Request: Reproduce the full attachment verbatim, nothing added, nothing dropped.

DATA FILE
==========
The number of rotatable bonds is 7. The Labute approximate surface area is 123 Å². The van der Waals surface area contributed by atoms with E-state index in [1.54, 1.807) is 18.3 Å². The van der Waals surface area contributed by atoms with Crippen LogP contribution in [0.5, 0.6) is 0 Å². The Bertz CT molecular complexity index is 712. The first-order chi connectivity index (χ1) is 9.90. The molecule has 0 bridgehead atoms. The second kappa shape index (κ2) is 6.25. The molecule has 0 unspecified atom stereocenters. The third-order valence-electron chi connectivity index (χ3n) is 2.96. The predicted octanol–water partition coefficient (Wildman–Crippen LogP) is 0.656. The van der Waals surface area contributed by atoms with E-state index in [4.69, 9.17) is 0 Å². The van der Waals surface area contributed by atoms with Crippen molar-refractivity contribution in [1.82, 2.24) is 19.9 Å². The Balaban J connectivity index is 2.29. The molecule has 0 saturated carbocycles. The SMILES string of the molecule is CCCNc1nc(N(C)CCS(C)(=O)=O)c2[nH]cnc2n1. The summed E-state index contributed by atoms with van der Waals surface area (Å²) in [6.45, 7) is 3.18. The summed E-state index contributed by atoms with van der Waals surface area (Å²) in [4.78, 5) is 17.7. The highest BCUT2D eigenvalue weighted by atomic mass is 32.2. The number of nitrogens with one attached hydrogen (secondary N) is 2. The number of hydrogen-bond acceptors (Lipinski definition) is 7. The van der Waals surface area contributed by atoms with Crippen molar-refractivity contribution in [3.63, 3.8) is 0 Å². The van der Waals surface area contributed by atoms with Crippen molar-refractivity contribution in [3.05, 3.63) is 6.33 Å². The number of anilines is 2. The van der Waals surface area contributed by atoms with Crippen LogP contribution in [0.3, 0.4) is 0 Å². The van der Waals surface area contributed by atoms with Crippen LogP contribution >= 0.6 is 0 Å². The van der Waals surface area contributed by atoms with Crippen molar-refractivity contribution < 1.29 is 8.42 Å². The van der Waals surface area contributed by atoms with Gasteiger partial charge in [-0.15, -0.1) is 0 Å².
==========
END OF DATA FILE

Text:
The number of rotatable bonds is 7. The Labute approximate surface area is 123 Å². The van der Waals surface area contributed by atoms with E-state index in [1.54, 1.807) is 18.3 Å². The van der Waals surface area contributed by atoms with Crippen LogP contribution in [0.5, 0.6) is 0 Å². The Bertz CT molecular complexity index is 712. The first-order chi connectivity index (χ1) is 9.90. The molecule has 0 bridgehead atoms. The second kappa shape index (κ2) is 6.25. The molecule has 0 unspecified atom stereocenters. The third-order valence-electron chi connectivity index (χ3n) is 2.96. The predicted octanol–water partition coefficient (Wildman–Crippen LogP) is 0.656. The van der Waals surface area contributed by atoms with E-state index in [4.69, 9.17) is 0 Å². The van der Waals surface area contributed by atoms with Crippen molar-refractivity contribution in [1.82, 2.24) is 19.9 Å². The Balaban J connectivity index is 2.29. The molecule has 0 saturated carbocycles. The SMILES string of the molecule is CCCNc1nc(N(C)CCS(C)(=O)=O)c2[nH]cnc2n1. The summed E-state index contributed by atoms with van der Waals surface area (Å²) in [6.45, 7) is 3.18. The summed E-state index contributed by atoms with van der Waals surface area (Å²) in [4.78, 5) is 17.7. The highest BCUT2D eigenvalue weighted by atomic mass is 32.2. The number of nitrogens with one attached hydrogen (secondary N) is 2. The number of hydrogen-bond acceptors (Lipinski definition) is 7. The van der Waals surface area contributed by atoms with Crippen molar-refractivity contribution in [3.63, 3.8) is 0 Å². The van der Waals surface area contributed by atoms with Crippen molar-refractivity contribution in [3.05, 3.63) is 6.33 Å². The number of anilines is 2. The van der Waals surface area contributed by atoms with Crippen LogP contribution in [0.3, 0.4) is 0 Å². The van der Waals surface area contributed by atoms with Crippen LogP contribution >= 0.6 is 0 Å². The van der Waals surface area contributed by atoms with Crippen molar-refractivity contribution < 1.29 is 8.42 Å². The van der Waals surface area contributed by atoms with Gasteiger partial charge in [-0.15, -0.1) is 0 Å².